Now I Walk on Foreign Soil: Settler Colonialism in Argentina’s Southern Borderlands, 1867-1899

Date of Award

Spring 2022

Document Type


Degree Name

Doctor of Philosophy (PhD)



First Advisor

Joseph, Gilbert


“Now I Walk On Foreign Soil: Settler Colonialism in Argentina’s Southern Borderlands, 1867-1899” examines the relationship between military violence, Indigenous resistance, and settler colonial state formation in Argentina. This dissertation charts how during the so-called “Conquest of the Desert” (1879-1885), formerly autonomous Indigenous peoples in the pampas and Patagonia were subjugated to Argentine state rule through military violence, and discursively erased from Argentina’s national community. Employing the methodologies of microhistory and ethnohistory, alongside the frameworks of settler colonial theory and genocide studies, it examines the intertwined forms of military and nonmilitary violence intended to physically and ideologically eradicate Indigenous people from Argentina. Furthermore, it analyzes many forms of Indigenous resistance to this project of settler colonial elimination, arguing that Indigenous interventions shaped the course of Argentine nation-state formation, even as these populations were being expunged from Argentina’s official narrative of national history. Each chapter reconstructs the lived experiences of individuals and groups who weathered this violent period in Argentine history. Chapters 1, 2, and 3 are primarily concerned with questions of frontiers, borderlands, and boundary lines. Chapter 1 reconstructs the interethnic character of Argentina’s southern borderlands in the mid-nineteenth century, and highlights the uneven impacts of Argentina's 1867 "Frontier Law" in the borderlands region. Chapters 2 and 3 narrate the so-called “Conquest of the Desert,” showing how these military campaigns attempted to redefine not only the geographic limits of the national territory but also the racial and cultural boundaries of Argentine national identity. These chapters also examine various national policy decisions regarding the frontier, showcasing the disconnect between state fantasies of territorial control and on-the-ground dynamics of resistance and contestation. Chapters 4 and 5 turn to themes of displacement, confinement, and assimilation. These final two chapters follow the trajectories of Indigenous people who were imprisoned during the military campaigns. These captives, many of them women and children, were trafficked throughout the country and subject to various schemes of unfree labor and forced assimilation. Although formally under the purview of the national government, these populations navigated a new social space in which they were increasingly treated as “remnants” of a disappearing past. Ultimately, this dissertation calls for a critical reexamination of the “Conquest of the Desert,” which has long been mythologized as the ultimate triumph of Argentine “civilization” over Indigenous “barbarism.” It recovers the centrality of Indigenous actors in shaping Argentine nation-state formation, and in doing so, counters a common myth of Argentina as a nation with no Indigenous past or present.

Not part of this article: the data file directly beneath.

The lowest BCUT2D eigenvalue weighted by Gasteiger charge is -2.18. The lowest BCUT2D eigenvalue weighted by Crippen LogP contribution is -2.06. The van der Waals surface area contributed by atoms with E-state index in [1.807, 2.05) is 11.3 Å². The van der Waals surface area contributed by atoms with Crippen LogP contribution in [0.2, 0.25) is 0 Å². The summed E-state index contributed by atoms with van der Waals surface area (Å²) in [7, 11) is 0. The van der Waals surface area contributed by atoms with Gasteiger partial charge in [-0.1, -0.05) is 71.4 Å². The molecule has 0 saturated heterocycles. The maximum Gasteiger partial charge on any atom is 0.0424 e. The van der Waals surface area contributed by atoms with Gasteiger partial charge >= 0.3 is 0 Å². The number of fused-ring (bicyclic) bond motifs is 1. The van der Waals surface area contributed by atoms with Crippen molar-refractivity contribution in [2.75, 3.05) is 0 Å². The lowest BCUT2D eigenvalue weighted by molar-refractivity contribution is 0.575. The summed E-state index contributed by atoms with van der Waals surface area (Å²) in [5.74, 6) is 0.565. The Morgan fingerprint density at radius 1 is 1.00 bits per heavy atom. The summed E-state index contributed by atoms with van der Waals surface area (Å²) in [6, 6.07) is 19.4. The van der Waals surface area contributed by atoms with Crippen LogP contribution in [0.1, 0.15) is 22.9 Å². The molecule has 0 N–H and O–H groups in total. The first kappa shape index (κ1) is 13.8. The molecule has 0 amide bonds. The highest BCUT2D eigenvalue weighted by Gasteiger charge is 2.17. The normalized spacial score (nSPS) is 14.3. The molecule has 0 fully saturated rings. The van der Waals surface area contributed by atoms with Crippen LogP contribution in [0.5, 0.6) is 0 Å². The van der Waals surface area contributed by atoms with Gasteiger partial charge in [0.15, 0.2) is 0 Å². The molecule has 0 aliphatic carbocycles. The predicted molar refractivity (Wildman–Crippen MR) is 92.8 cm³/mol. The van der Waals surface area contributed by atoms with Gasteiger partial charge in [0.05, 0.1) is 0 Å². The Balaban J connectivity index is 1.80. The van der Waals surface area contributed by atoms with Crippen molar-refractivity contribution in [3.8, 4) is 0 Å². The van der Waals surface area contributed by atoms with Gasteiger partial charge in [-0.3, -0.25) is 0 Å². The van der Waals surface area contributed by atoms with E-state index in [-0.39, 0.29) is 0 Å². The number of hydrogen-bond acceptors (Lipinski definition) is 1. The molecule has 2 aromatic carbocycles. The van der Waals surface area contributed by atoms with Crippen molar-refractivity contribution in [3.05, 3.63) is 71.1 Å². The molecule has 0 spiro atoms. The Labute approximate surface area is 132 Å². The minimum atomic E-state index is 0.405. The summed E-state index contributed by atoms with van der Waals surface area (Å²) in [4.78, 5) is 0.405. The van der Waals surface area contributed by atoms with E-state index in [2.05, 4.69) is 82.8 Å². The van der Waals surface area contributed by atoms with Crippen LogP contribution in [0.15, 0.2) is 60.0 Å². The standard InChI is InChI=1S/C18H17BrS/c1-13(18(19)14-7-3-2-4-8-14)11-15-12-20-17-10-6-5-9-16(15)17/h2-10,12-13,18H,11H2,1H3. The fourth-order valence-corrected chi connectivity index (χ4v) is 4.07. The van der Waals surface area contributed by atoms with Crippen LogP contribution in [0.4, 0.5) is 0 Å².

This document is currently not available here.